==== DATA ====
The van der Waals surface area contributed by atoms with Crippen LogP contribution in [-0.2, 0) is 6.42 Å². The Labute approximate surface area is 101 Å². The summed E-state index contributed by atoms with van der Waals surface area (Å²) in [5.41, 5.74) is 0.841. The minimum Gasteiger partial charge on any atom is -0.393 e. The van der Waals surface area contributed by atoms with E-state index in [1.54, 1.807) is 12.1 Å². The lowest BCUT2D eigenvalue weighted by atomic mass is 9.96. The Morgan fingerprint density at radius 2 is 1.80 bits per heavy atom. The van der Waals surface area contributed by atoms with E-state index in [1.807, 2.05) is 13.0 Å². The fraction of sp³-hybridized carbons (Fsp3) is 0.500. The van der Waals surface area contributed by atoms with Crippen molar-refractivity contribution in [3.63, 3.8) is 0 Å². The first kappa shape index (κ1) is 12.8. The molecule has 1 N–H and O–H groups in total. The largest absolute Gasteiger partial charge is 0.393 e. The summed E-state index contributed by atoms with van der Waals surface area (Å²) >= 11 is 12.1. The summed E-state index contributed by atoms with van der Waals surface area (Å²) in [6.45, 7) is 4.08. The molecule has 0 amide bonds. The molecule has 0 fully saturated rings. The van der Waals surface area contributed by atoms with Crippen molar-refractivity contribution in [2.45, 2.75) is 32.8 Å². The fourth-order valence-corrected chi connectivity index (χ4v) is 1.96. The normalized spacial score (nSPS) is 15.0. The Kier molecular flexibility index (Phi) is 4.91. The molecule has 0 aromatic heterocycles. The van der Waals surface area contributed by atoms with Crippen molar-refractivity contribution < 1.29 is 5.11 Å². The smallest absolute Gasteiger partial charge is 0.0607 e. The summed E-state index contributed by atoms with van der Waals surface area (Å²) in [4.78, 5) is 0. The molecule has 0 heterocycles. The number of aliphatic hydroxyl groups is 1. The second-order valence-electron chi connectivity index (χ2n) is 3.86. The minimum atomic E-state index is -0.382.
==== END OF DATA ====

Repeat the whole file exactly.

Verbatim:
The van der Waals surface area contributed by atoms with Crippen LogP contribution in [-0.2, 0) is 6.42 Å². The Labute approximate surface area is 101 Å². The summed E-state index contributed by atoms with van der Waals surface area (Å²) in [5.41, 5.74) is 0.841. The minimum Gasteiger partial charge on any atom is -0.393 e. The van der Waals surface area contributed by atoms with E-state index in [1.54, 1.807) is 12.1 Å². The lowest BCUT2D eigenvalue weighted by atomic mass is 9.96. The Morgan fingerprint density at radius 2 is 1.80 bits per heavy atom. The van der Waals surface area contributed by atoms with E-state index in [1.807, 2.05) is 13.0 Å². The fraction of sp³-hybridized carbons (Fsp3) is 0.500. The van der Waals surface area contributed by atoms with Crippen molar-refractivity contribution in [3.63, 3.8) is 0 Å². The first kappa shape index (κ1) is 12.8. The molecule has 1 N–H and O–H groups in total. The largest absolute Gasteiger partial charge is 0.393 e. The summed E-state index contributed by atoms with van der Waals surface area (Å²) >= 11 is 12.1. The summed E-state index contributed by atoms with van der Waals surface area (Å²) in [6.45, 7) is 4.08. The molecule has 0 amide bonds. The molecule has 0 fully saturated rings. The van der Waals surface area contributed by atoms with Crippen molar-refractivity contribution in [2.45, 2.75) is 32.8 Å². The fourth-order valence-corrected chi connectivity index (χ4v) is 1.96. The normalized spacial score (nSPS) is 15.0. The Kier molecular flexibility index (Phi) is 4.91. The molecule has 0 aromatic heterocycles. The van der Waals surface area contributed by atoms with Crippen molar-refractivity contribution < 1.29 is 5.11 Å². The smallest absolute Gasteiger partial charge is 0.0607 e. The summed E-state index contributed by atoms with van der Waals surface area (Å²) in [4.78, 5) is 0. The molecule has 0 heterocycles. The number of aliphatic hydroxyl groups is 1. The second-order valence-electron chi connectivity index (χ2n) is 3.86. The minimum atomic E-state index is -0.382.